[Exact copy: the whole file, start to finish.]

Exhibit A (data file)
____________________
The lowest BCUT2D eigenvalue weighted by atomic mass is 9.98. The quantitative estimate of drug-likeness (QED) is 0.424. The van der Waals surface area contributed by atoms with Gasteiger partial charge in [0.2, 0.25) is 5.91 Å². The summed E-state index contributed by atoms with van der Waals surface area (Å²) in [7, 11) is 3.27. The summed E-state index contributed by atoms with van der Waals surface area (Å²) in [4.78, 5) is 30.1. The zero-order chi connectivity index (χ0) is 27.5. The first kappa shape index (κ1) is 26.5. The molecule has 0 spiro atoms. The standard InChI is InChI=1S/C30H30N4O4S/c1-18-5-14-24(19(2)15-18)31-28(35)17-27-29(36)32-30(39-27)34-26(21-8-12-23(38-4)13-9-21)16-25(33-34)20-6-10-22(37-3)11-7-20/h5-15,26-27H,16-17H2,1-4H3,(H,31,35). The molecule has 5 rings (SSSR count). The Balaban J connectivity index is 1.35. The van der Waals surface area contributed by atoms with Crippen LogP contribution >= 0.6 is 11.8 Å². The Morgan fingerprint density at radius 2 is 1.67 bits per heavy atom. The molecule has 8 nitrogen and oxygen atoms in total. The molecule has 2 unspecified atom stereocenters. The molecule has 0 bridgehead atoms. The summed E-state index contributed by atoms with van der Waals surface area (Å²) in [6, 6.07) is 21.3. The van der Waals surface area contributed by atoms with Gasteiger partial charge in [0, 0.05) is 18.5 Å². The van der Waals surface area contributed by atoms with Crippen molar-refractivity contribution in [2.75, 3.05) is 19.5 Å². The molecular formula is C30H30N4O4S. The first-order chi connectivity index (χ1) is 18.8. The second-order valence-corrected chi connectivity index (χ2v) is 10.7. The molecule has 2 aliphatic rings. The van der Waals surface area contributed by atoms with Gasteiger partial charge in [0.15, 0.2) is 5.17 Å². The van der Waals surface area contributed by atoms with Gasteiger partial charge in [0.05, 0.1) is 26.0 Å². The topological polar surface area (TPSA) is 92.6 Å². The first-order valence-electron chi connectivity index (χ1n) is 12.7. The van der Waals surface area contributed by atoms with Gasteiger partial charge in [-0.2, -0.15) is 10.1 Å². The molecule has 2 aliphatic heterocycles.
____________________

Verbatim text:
The lowest BCUT2D eigenvalue weighted by atomic mass is 9.98. The quantitative estimate of drug-likeness (QED) is 0.424. The van der Waals surface area contributed by atoms with Gasteiger partial charge in [0.2, 0.25) is 5.91 Å². The summed E-state index contributed by atoms with van der Waals surface area (Å²) in [7, 11) is 3.27. The summed E-state index contributed by atoms with van der Waals surface area (Å²) in [4.78, 5) is 30.1. The zero-order chi connectivity index (χ0) is 27.5. The first kappa shape index (κ1) is 26.5. The molecule has 0 spiro atoms. The standard InChI is InChI=1S/C30H30N4O4S/c1-18-5-14-24(19(2)15-18)31-28(35)17-27-29(36)32-30(39-27)34-26(21-8-12-23(38-4)13-9-21)16-25(33-34)20-6-10-22(37-3)11-7-20/h5-15,26-27H,16-17H2,1-4H3,(H,31,35). The molecule has 5 rings (SSSR count). The Balaban J connectivity index is 1.35. The van der Waals surface area contributed by atoms with Crippen LogP contribution >= 0.6 is 11.8 Å². The Morgan fingerprint density at radius 2 is 1.67 bits per heavy atom. The molecule has 8 nitrogen and oxygen atoms in total. The molecule has 2 unspecified atom stereocenters. The molecule has 0 bridgehead atoms. The summed E-state index contributed by atoms with van der Waals surface area (Å²) in [6, 6.07) is 21.3. The van der Waals surface area contributed by atoms with Gasteiger partial charge in [0, 0.05) is 18.5 Å². The van der Waals surface area contributed by atoms with Crippen molar-refractivity contribution in [2.75, 3.05) is 19.5 Å². The molecular formula is C30H30N4O4S. The first-order chi connectivity index (χ1) is 18.8. The second-order valence-corrected chi connectivity index (χ2v) is 10.7. The molecule has 2 aliphatic rings. The van der Waals surface area contributed by atoms with Gasteiger partial charge in [0.15, 0.2) is 5.17 Å². The van der Waals surface area contributed by atoms with Gasteiger partial charge in [0.05, 0.1) is 26.0 Å². The topological polar surface area (TPSA) is 92.6 Å². The first-order valence-electron chi connectivity index (χ1n) is 12.7. The van der Waals surface area contributed by atoms with Gasteiger partial charge in [-0.2, -0.15) is 10.1 Å². The molecule has 2 aliphatic heterocycles.